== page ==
An In-Depth Look at the Sony A7S III Data Rates

The Sony A7S III is packed with a host of new features and technological advancements. In addition to its new AF modes, improved stabilization, and the inclusion of 10-bit 4:2:2 internal recording, it also offers a lot of different frame rates, fast recording options, and two completely new codecs.

With the release of any new camera there is often a lot of confusion and misinformation about its capabilities, and since not that many people have gotten there hands on the amazing new Sony A7S III yet, Carl Yates from ProAV has taken the time to sit down and clear things up.

You’ll need to purchase new CFast Express Type A media to take advantage of all that the A7S III has to offer, so understanding the speed requirements that are needed is crucial.

Forget about the new sensor, external raw capabilities, and body design improvements, this is all about data rates. It might not be exciting stuff, but it is definitely important to understand the bandwidth and storage requirements if you’re intended to purchase this amazing new camera.

The A7SIII has 3 internal codec options that are available for almost every shooting mode (excluding high frame rate), frame rates from 23.976 to 119.88 in 4K, and up to 240 fps in HD! It can film in 10-bit 4:2:2, 10-bit 4:2:0, and 8-bit 4:2:0. My head is already spinning with numbers and we haven’t even started talking about data rates.

As a side note, I often find people get rather confused about the difference between megabytes (MB) and megabits (Mb/s). Megabytes are used when referring to the size of a file or storage capacity. Megabits are used to describe bandwidth (an internet connection, data transfer speeds, etc). Eight megabit equal one megabytes; so you divide the data rate by 8 to determine how much storage space you need.

Sony A7SIII Codec Options:

  • XAVC S
    • Compression: H.264
    • 8-bit 4:2:0
    • UHD 4K @ 60-200 Mb/sHD @ 16-100 Mb/s
    • 10-bit 4:2:2
    • UHD 4K @ 100-280 Mb/s
    • HD @ 50 Mb/s
  • XAVC S-I
    • Compression: H.264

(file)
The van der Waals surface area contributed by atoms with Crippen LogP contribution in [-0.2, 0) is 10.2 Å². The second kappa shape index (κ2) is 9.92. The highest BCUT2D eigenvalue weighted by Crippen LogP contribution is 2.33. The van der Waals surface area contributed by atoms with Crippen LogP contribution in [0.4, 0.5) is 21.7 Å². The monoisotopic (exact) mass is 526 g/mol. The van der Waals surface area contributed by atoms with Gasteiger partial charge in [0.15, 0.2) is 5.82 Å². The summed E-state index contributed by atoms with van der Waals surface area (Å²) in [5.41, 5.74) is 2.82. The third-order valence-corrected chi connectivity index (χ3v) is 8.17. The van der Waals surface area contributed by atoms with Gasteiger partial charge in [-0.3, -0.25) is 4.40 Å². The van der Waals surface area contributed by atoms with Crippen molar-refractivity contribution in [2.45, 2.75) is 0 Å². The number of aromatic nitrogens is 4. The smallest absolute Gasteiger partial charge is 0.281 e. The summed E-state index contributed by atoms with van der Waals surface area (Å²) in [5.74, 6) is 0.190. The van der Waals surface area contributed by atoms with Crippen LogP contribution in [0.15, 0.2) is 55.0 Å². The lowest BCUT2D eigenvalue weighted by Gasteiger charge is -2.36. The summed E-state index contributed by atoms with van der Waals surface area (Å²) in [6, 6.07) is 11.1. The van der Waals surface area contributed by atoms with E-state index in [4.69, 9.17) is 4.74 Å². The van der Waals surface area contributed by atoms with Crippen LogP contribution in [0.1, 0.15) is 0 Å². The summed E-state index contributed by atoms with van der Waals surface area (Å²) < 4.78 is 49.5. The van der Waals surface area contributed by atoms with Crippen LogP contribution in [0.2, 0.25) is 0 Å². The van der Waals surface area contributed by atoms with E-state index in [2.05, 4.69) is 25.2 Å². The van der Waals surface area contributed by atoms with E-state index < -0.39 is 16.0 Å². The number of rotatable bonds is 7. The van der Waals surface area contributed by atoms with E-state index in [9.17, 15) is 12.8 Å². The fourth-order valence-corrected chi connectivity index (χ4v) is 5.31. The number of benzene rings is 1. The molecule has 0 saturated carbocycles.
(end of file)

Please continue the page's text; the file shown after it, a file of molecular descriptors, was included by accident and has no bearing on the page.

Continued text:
• 10-bit 4:2:2
    • UHD 4K @ 240-600 Mb/s
    • HD @ 89-222 Mb/s
    • Compression: H.265
    • 10-bit 4:2:0
    • UHD 4K @ 30-200 Mb/s
    • 10-bit 4:2:2
    • UHD 4K @ 50-280 Mb/s

The maximum frame rate of the Sony A7sIII is available in all codecs except for XAVC S-I, which is limited to 60p in both HD and 4K.

XAVC S is the standard codec we’ve seen in Sony mirrorless cameras going back to the original A7S. It uses H.264 compression and offers lean data rates and plays well on a computer, however, it is a Long GOP codec and therefore is more difficult to edit without transcoding since color information is stored across multiple frames.

XAVC S-I is new to the A7SIII. It is also an H.264 compression, but it is ALL-I (or Intra) meaning that each frame contains the full amount of color information and will be easier to playback and edit. The downside is that the data rates for this codec are much higher; it will require faster media, and more storage space. The upshot is that this shouldn’t require transcoding, and offers way more color information and quality. This is likely to be the most popular codec on the A7SIII for documentary and broadcast shooting.

XAVC HS is also new to the A7SIII but unlike the previous two codecs it uses the newer, more efficient H.265 compression standard. This will provide higher quality with smaller file sizes. Where you’re likely to run into issues here is that most graphics cards weren’t designed to support 10-bit 4:2:2 footage. Playback and editing on even the highest end systems will be choppy with this codec, and will require an additional transcoding step before editing.

The 10-bit 4:2:0 mode in XAVC HS, however, should play smoothly on most computers and it seems that currently just the 4:2:2 version of the codec is the issue. Interestingly, the iPad Pro doesn’t have any issues playing or editing H.265 10-bit 4:2:2 even in 8K from the Canon EOS R5 so we can expect graphics cards to catch up pretty soon.

The data rates on the A7SIII are completely determined by the selected frame rate and codec combination with the image compression consistent per frame. Basically, as you increase your frame rate the data rate will increase to maintain image quality.

Some cameras maintain the data rate over the image quality for higher frame rates meaning a lower quality image at higher speeds. That isn’t what Sony is doing here and the quality of the higher frame rate footage should be fantastic and almost equal to the standard 24p.

CFexpress Type A cards are very new, currently pretty pricey, and don’t offer a whole lot of storage space so you’ll probably need to pick up a few if you’re looking to shoot XAVC S-I in 4K at 60p all the time. Remember, there are 8 megabits for every megabyte so you’ll be eating up 75 Megabytes every second – which means a 160GB card (currently $398) will last for about 35 minutes.

[source: ProAV]

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Sony Alpha a7S III Mirrorless Camera (B&HAmazon)

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